Patient: I tore my calf muscle about a month ago. It was a grade 2 tear, used crutches for a week and have increased pressure daily. Now can walk with no to little pain. Area is sensitive and painful to the touch. Bruising noted on lower leg and ankle. Still severe swelling daily. Should I return to the doctor or will this resolve with time?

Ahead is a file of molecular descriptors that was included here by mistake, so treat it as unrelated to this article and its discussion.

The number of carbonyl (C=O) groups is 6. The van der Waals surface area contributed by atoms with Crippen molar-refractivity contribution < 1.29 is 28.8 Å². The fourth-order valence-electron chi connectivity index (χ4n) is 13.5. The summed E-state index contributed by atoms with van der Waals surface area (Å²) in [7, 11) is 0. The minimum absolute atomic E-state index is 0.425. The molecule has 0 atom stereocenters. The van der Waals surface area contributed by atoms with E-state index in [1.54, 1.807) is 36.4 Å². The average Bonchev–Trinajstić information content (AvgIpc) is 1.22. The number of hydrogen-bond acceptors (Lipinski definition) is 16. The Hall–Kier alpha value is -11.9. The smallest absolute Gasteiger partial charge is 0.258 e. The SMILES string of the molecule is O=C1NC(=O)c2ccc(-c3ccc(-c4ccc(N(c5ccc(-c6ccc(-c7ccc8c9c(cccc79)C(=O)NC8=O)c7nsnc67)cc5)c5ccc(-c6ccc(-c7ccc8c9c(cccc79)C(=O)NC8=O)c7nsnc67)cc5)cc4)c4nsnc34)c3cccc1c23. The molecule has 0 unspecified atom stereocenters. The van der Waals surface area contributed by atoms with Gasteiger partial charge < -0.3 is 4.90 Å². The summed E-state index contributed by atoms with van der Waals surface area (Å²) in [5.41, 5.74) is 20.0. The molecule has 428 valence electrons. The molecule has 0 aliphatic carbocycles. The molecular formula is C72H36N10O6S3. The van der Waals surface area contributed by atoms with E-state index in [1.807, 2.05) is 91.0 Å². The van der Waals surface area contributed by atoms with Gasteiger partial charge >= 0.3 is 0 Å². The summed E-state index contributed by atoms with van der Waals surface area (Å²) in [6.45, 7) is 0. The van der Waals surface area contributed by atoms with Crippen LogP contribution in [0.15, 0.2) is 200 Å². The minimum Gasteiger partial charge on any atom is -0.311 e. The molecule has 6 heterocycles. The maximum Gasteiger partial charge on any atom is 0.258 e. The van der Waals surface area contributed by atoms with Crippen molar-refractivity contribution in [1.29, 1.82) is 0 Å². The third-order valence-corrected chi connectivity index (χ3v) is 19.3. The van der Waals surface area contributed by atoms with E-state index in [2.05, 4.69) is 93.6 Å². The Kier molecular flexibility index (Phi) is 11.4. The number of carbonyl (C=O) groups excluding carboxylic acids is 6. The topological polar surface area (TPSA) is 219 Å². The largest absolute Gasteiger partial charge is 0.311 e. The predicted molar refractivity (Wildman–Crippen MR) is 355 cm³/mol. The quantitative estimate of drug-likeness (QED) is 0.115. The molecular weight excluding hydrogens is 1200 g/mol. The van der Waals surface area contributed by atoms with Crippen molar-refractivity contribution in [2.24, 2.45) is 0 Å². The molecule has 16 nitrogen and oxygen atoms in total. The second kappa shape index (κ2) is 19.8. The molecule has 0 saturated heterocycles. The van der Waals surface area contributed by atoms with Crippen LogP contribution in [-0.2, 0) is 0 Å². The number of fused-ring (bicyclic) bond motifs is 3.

Doctor: A medial calf injury is a musculotendinous disruption of varying degrees in the medial head of the gastrocnemius muscle that results from an acute, forceful push-off with the foot. This injury occurs commonly in sports activities (e.g., hill running, jumping, tennis), but it can occur in any activity. A medial calf injury is often seen in the intermittently active athlete, often referred to as the weekend warrior. Initial treatment of a medial calf injury includes relative rest, ice, compression, elevation (RICE), and early weight bearing, as tolerated. The initial treatment should continue for 24-72 hours. Ice therapy is best instituted over a damp elastic wrap, which also provides compression. Preventing the limb from hanging dependently prevents further swelling. The use of crutches with a feathering gait and bilateral heel lifts is indicated if normal gait is compromised. Active foot and ankle Range Of Motion movements can be carried out if there is pain-free ROM. Use anti inflammatory medication to control pain and swelling (Aleve, Motrin). The healing time is different for each patient in particular, this period can last about 8-12 weeks, depending on the degree of tissue damage at the moment that the injured was sustained.